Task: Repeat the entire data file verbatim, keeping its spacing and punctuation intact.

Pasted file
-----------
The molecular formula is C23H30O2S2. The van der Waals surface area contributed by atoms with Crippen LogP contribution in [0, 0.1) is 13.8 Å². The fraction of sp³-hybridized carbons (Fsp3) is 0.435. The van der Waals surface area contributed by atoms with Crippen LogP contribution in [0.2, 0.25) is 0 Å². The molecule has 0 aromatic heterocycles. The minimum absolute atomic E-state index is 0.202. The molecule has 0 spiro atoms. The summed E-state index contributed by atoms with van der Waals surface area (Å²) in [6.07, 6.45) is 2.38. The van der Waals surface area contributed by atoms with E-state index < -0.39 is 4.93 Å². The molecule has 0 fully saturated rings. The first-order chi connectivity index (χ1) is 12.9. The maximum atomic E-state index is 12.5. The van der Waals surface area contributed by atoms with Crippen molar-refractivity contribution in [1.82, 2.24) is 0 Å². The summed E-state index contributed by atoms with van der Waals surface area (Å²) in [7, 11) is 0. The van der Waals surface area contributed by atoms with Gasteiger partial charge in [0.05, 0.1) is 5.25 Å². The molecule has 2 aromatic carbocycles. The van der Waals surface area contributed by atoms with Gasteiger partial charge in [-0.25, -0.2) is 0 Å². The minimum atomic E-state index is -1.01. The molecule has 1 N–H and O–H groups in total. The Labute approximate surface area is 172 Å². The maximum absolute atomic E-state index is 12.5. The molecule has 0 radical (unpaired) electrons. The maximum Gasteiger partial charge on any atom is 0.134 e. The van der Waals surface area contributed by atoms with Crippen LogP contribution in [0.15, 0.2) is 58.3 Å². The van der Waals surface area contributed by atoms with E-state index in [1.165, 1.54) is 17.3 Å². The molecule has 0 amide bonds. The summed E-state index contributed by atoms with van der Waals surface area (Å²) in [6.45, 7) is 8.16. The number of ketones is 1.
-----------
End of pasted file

The molecular formula is C23H30O2S2. The van der Waals surface area contributed by atoms with Crippen LogP contribution in [0, 0.1) is 13.8 Å². The fraction of sp³-hybridized carbons (Fsp3) is 0.435. The van der Waals surface area contributed by atoms with Crippen LogP contribution in [0.2, 0.25) is 0 Å². The molecule has 0 aromatic heterocycles. The minimum absolute atomic E-state index is 0.202. The molecule has 0 spiro atoms. The summed E-state index contributed by atoms with van der Waals surface area (Å²) in [6.07, 6.45) is 2.38. The van der Waals surface area contributed by atoms with E-state index < -0.39 is 4.93 Å². The molecule has 0 fully saturated rings. The first-order chi connectivity index (χ1) is 12.9. The maximum atomic E-state index is 12.5. The van der Waals surface area contributed by atoms with Crippen molar-refractivity contribution in [1.82, 2.24) is 0 Å². The summed E-state index contributed by atoms with van der Waals surface area (Å²) in [7, 11) is 0. The van der Waals surface area contributed by atoms with Gasteiger partial charge in [0.05, 0.1) is 5.25 Å². The molecule has 2 aromatic carbocycles. The van der Waals surface area contributed by atoms with Gasteiger partial charge in [-0.25, -0.2) is 0 Å². The minimum atomic E-state index is -1.01. The molecule has 1 N–H and O–H groups in total. The Labute approximate surface area is 172 Å². The maximum absolute atomic E-state index is 12.5. The molecule has 0 radical (unpaired) electrons. The maximum Gasteiger partial charge on any atom is 0.134 e. The van der Waals surface area contributed by atoms with Crippen LogP contribution in [0.15, 0.2) is 58.3 Å². The van der Waals surface area contributed by atoms with E-state index in [1.165, 1.54) is 17.3 Å². The molecule has 0 amide bonds. The summed E-state index contributed by atoms with van der Waals surface area (Å²) in [6.45, 7) is 8.16. The number of ketones is 1.